Browse by Theme: Advocacy

CARE International UK invites you to the launch of our latest report on domestic workers and the ratification of ILO Convention 189. 

Venue: One Great George Street, Westminster SW1P 3 AA
Date: Tuesday 8 April, 9am-11 am
RSVP: by Friday 4 April: Email This email address is being protected from spambots. You need JavaScript enabled to view it. or call 0207 0916086 to confirm attendance

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As diplomats from around the world converge in New York for the United Nations Commission on the Status of Women (UN CSW), CARE is bringing a delegation of women activists to the talks from Asia, Africa and Latin America to encourage states to give women a voice in monitoring development efforts, and to put gender equality at the heart of how we define development progress.

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Coinciding with the March 2014 Commission on the Status of Women taking place in New York, which is focussing on gender in the Millennium Development Goals, this policy brief provides suggestions on how to best enable progress on gender equality in the areas that have seen least progress since 2000.

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I've been attending the second annual UN Forum on Business and Human Rights in Geneva. The Forum this year had more than 1,700 people from business, civil society, unions, academia and the UN system meeting to discuss progress on the UN Guiding Principles and share learning. I've been trying to figure out what it tells us about the progress of what many still call the Ruggie process.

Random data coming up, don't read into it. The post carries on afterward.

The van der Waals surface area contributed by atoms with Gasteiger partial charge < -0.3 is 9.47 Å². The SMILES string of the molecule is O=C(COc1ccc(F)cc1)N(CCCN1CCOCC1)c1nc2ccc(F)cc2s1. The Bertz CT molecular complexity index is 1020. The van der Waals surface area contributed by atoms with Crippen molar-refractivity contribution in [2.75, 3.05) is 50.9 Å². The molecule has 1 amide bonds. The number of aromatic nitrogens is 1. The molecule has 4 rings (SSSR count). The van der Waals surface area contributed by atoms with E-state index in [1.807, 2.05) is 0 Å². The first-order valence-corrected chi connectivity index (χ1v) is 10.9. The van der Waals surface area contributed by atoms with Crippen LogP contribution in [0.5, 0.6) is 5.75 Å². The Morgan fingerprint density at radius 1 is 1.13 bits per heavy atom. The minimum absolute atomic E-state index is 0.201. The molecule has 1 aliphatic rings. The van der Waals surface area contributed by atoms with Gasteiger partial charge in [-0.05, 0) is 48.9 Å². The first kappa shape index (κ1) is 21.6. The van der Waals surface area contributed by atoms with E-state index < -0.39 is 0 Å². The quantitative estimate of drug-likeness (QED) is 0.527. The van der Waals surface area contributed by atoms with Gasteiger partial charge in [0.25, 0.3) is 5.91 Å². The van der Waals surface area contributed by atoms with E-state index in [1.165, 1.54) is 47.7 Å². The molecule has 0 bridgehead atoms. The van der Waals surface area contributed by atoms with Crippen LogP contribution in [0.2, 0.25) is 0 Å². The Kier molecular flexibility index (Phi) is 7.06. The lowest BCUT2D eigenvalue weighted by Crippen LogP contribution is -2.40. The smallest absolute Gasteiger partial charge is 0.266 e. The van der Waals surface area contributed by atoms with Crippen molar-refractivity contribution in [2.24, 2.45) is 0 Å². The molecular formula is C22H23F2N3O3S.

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Today marks the start of the 16 Days of Activism against Gender Violence, which focuses for 2013 on the theme of militarism. The past year has seen the British Government and others make sexual violence as a weapon of war a political priority as never before – with a particular focus on seeking prosecutions to end impunity for such crimes.

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After decades of rule characterised by dictatorship, patronage and violence, in 2010 young people in the Arab world began to rise up and demand a new kind of politics. Women played their part as leaders and participants, and were not spared the backlash – suffering arrests, sexual harassment and even death. Though many commentators have warned that the Arab Spring is turning into an Autumn or Winter, with human rights rolled back and hopes for change dashed, CARE International’s research presents a more complex picture. As the dust continues to settle, there are both challenges and opportunities to expand the role women play in shaping the forces that affect their lives. The continuing upheaval in Egypt suggests that failures to address the root causes of the uprising and open up politics to new actors may not be sustainable over the long term.

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The UK Government has a lot to do to ensure companies pursue their core business responsibly. The current BIS Department consultation on Corporate Responsibility is an opportunity to come up with much clearer and more effective measures to get business to recognise the benefits of responsible behaviour and to build a framework that enables companies to be responsible. It also has to address the many companies who will drag their heels.

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